The last expression is nonnegative if β1 - 1/(p1 + 1) ≤ 0 and -α1 - 1/(p1 + 1) ≥ 0. But these two conditions are equivalent α1 + β1 ≤ 0.

Now we take α ̃ i , β ̃ i > 0 https://static-content.springer.com/image/art%3A10.1186%2F1687-2770-2011-15/MediaObjects/13661_2011_Article_16_IEq41_HTML.gif such that α ̃ i α i , β ̃ i β i ( i = 1 , 2 , , k ) https://static-content.springer.com/image/art%3A10.1186%2F1687-2770-2011-15/MediaObjects/13661_2011_Article_16_IEq42_HTML.gif. We take as φ ^ 0 i https://static-content.springer.com/image/art%3A10.1186%2F1687-2770-2011-15/MediaObjects/13661_2011_Article_16_IEq43_HTML.gif a solution to
( φ ^ 0 i p i ) = - β ̃ i ξ i φ ^ 0 i + α ̃ i φ ^ 0 i , i = 1 , 2 , , k . https://static-content.springer.com/image/art%3A10.1186%2F1687-2770-2011-15/MediaObjects/13661_2011_Article_16_Equad_HTML.gif
There is one-parameter family of solution to this equation (see Theorem 2.4), with φ ^ 0 i 0 , φ ^ 0 i 0 ( i = 2 , , k ) https://static-content.springer.com/image/art%3A10.1186%2F1687-2770-2011-15/MediaObjects/13661_2011_Article_16_IEq44_HTML.gif. Hence,
( φ ^ 0 i p i ) - β i ξ i φ ^ 0 i + α i φ ^ 0 i , i = 2 , , k . https://static-content.springer.com/image/art%3A10.1186%2F1687-2770-2011-15/MediaObjects/13661_2011_Article_16_Equae_HTML.gif
Moreover,
φ ^ 0 i ( 0 ) = U i , ( φ ^ 0 i p i ) ( 0 ) = U i ( p i + 1 ) 2 V * i , i = 2 , , k , https://static-content.springer.com/image/art%3A10.1186%2F1687-2770-2011-15/MediaObjects/13661_2011_Article_16_Equaf_HTML.gif

where V*i< 0 is a constant and U i is the free parameter.

We still have to control the boundary conditions. In order to do this, we choose the constants c, b and U i (i = 2, ...,k) conveniently. They have to satisfy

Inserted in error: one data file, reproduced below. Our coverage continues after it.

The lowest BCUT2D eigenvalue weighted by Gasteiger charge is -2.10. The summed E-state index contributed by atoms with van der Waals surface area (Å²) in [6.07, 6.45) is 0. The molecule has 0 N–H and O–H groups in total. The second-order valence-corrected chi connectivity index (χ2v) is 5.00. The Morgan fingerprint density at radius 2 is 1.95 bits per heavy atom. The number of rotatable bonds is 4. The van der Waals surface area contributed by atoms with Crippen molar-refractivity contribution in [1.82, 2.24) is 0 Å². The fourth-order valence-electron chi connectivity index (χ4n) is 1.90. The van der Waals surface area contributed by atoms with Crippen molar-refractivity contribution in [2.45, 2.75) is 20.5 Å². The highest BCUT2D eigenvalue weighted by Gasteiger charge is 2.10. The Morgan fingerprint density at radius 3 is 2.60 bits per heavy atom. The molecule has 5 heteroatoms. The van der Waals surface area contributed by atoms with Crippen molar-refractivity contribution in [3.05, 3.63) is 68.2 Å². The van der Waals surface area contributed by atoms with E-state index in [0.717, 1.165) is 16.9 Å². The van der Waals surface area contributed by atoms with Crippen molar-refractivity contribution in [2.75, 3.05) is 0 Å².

2 p 1 a p 1 p 1 - 1 b ( c - b 2 ) 1 ( p 1 - 1 ) = U 2 q 2 , b ( 0 , c 1 2 ) , - V * i U i ( p i + 1 ) 2 = a p 1 q i + 1 ( c - b 2 ) q i + 1 ( p 1 - 1 ) , i = 2 , , k . https://static-content.springer.com/image/art%3A10.1186%2F1687-2770-2011-15/MediaObjects/13661_2011_Article_16_Equag_HTML.gif
Thus, we choose
U 2 = c 2 b 2 q 3 ( 2 q 2 q 3 - p 2 - 1 ) , U i = c i b 2 ( p 2 - 1 ) q i + 1 ( ( p i + 1 ) ( 2 q 2 q 3 - p 2 - 1 ) ) , ( i = 3 , , k , q k + 1 = q 1 ) , c = b 2 + γ b ( p 1 - 1 ) ( p 2 - 1 ) ( 2 q 2 q 3 - p 2 - 1 ) , https://static-content.springer.com/image/art%3A10.1186%2F1687-2770-2011-15/MediaObjects/13661_2011_Article_16_Equah_HTML.gif

where c i (i = 2, ..., k) and γ are positive constants. Taking b small enough, the initial data ( φ ^ 0 1 , , φ ^ 0 k ) https://static-content.springer.com/image/art%3A10.1186%2F1687-2770-2011-15/MediaObjects/13661_2011_Article_16_IEq45_HTML.gif is below (u1(ξ1,0), ...,u k (ξ k , 0)). This can be done as u0i(i = 1, 2, ... k) can be assumed to be positive at the origin.

To conclude the proof, we will show that ( φ ^ 1 , , φ ^ k ) https://static-content.springer.com/image/art%3A10.1186%2F1687-2770-2011-15/MediaObjects/13661_2011_Article_16_IEq46_HTML.gif converge to a self-similar profile that does not exist in this range of parameters.

Lemma 4.4. There exists j ( 1 ≤ jk) such that
lim τ φ ^ j ( ξ j , τ ) = φ ̃ j ( ξ j ) < , ξ j > 0 . https://static-content.springer.com/image/art%3A10.1186%2F1687-2770-2011-15/MediaObjects/13661_2011_Article_16_Equ36_HTML.gif
(4.7)
Proof. It is clear that φ ^ i ξ i 0 ( i = 1 , 2 , , k ) https://static-content.springer.com/image/art%3A10.1186%2F1687-2770-2011-15/MediaObjects/13661_2011_Article_16_IEq47_HTML.gif. Let us suppose that
φ ^ i ( ξ i , τ ) u n i f o r m l y i n ( 0 , ξ i 0 ) , i = 1 , 2 , , k . https://static-content.springer.com/image/art%3A10.1186%2F1687-2770-2011-15/MediaObjects/13661_2011_Article_16_Equai_HTML.gif
In the original variables ( u ^ 1 , , u ^ k ) https://static-content.springer.com/image/art%3A10.1186%2F1687-2770-2011-15/MediaObjects/13661_2011_Article_16_IEq48_HTML.gif, we have that for any M > 0 there is a value such that
( 1 + t 0 ) α i M u ^ i ( x , t 0 ) f o r 0 < x ( 1 + t 0 ) - β i < ξ i 0 , i = 1 , 2 , , k . https://static-content.springer.com/image/art%3A10.1186%2F1687-2770-2011-15/MediaObjects/13661_2011_Article_16_Equ37_HTML.gif
(4.8)
Now we will check that, under these conditions, we can put one of the blowing up subsolutions constructed in Lemma 4.2 below these data. This would lead to a contradiction, as ( u ^ 1 , , u ^ k ) https://static-content.springer.com/image/art%3A10.1186%2F1687-2770-2011-15/MediaObjects/13661_2011_Article_16_IEq48_HTML.gif is global. In order to do this, we need
( 1 + t 0 ) a 1 M A 1 a 1 1 ( p 1 - 1 ) T α 1 , ξ 1 0 ( 1 + t 0 ) β 1 a 1 T β 1 . https://static-content.springer.com/image/art%3A10.1186%2F1687-2770-2011-15/MediaObjects/13661_2011_Article_16_Equ38_HTML.gif
(4.9)